The keys to the kingdom

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I started a new job last week- here I am working on transport and GIS!

As it turns out, both transport and GIS are awesome. But how do you get up to speed really, really quickly?

You ask for help.

Asking for help

Asking for help

In return, I was given the keys to the kingdom - people to follow, blog posts to explore, books to read, offers of help. This community is amazing.

The resources were too good not to share and following Steph Locke’s geospatial lead on this, here’s the summary. I’ve also added a few I found on my own.

Great people to follow

One of the ways I get a good overall view of a topic is by following great people on Twitter. Having a feed that offers me a little new information every day means I’m learning continuously - with context.

The people recommended to me for following include:

Elaine McVey (multiple times)

Civic Angela (who is fighting the patriarchy one spontaneous conference talk at a time AND just graduated!)

Robin Lovelace, who wrote two of the books I’ll link to below. I’m up to Chapter 5 of the microsimulation book and it is an excellent starter’s guide. Highly recommended!

Reka S, who was at this year’s Seattle Unconference and by report an all-round super star.

Oliver Obrien, who tweets about cities

Mark Padgham, bike expert

Michael Sumner, #rstats GIS nice guy who was the first person I ever asked about GIS stuff and came through in spades for a complete twitter stranger. It was my first introduction to what this community can be like.

Belinda Maher, Aussie transport maven.

Alon Levy, transport writer.

Mastodon C, I think he’s/she/they is a cities person?

Jarret Walker, author of human transit.

Packages to explore

gtfsr, a package for doing things with gtfs data. Also, for the record, I found out that gtfs is a type of transport data and does not stand for “go the @#$% to sleep” in this context (language warning on this link!).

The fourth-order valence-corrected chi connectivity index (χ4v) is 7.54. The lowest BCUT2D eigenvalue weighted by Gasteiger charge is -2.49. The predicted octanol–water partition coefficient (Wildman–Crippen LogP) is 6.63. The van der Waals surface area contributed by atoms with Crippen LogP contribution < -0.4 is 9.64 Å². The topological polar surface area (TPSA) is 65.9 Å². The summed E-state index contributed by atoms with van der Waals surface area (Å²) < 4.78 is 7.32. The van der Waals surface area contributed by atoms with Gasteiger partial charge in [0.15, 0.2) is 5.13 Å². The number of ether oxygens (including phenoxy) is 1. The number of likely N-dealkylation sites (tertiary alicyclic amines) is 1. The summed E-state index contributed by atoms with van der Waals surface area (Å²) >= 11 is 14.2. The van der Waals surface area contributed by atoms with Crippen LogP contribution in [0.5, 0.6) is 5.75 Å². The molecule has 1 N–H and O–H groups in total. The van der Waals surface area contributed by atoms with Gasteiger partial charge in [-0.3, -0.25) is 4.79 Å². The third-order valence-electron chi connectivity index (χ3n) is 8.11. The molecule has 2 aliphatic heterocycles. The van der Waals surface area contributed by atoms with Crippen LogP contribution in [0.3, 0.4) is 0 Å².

stplanr, by Robin Lovelace and Richard Ellison. A package full of useful transport functions and ideas.

RNetlogo for Agent Based Modelling.


Not an R package: The Multi-Agent Transport Simulation MATSim. As far as I can ascertain there is no R wrapper for this Java-based piece of open source magic. We may need to do something about that…

Books to read

Spatial Microsimulation in R by Robin Lovelace. I got through five chapters or so of this already and it’s an excellent starter’s guide.

Geocomputation in R by Lovelace, Nowosad and Muenchow. Forthcoming, but looks fantastic.

Agent-Based Models of Geographical Systems by Heppenstall, Crooks, See and Batty, editors.

Forecasting Urban Travel by Boyce and Williams. This one is not free, but I have a feeling I’m going to get acquainted with it in the future.

Modelling Transport by Ortuzar and Willumsen, ditto.

Handbook of Choice Modelling, again not free. But then the funding to produce these kinds of works has to come from somewhere, right?

Blogs and articles

Todd Schneider on the NYC subway countdown clock

Steve Bennett’s blog

Visualising GTFS data in R by DataFeelings

Not R, but some great Open Cities projects and blogs.

Talks to watch

This talk by Katie Bell on Sydney Buses

Papers largely trapped behind paywalls (sorry!)

These are mostly about choice modelling, which is where I have alot of interest at the moment. A short pay-walled bibliography if you will.

Endogenous treatment of residential location choices in transport and land use models: Introducing the MetroScan framework

Application of irrelevance of state-wise dominated alternatives (ISDA) for identifying candidate processing strategies and behavioural choice rules adopted in best–worst stated preference studies

The multi-objective network design problem using minimizing externalities as objectives: comparison of a genetic algorithm and simulated annealing framework

Hybrid Route Choice Modeling in Dynamic Traffic Assignment

Stated preference modelling of intra-household decisions: Can you more easily approximate the preference space?

A joint best–worst scaling and stated choice model considering observed and unobserved heterogeneity: An application to residential location choice

What if My Model Assumptions are Wrong? The Impact of Non-standard Behaviour on Choice Model Estimation

Multimodal pricing and optimal design of urban public transport: The interplay between traffic congestion and bus crowding

People to thank

I got an amazing list of resources to learn in a very short period of time, because of the help and assistance of the R Community. Thankyou so much to you all!

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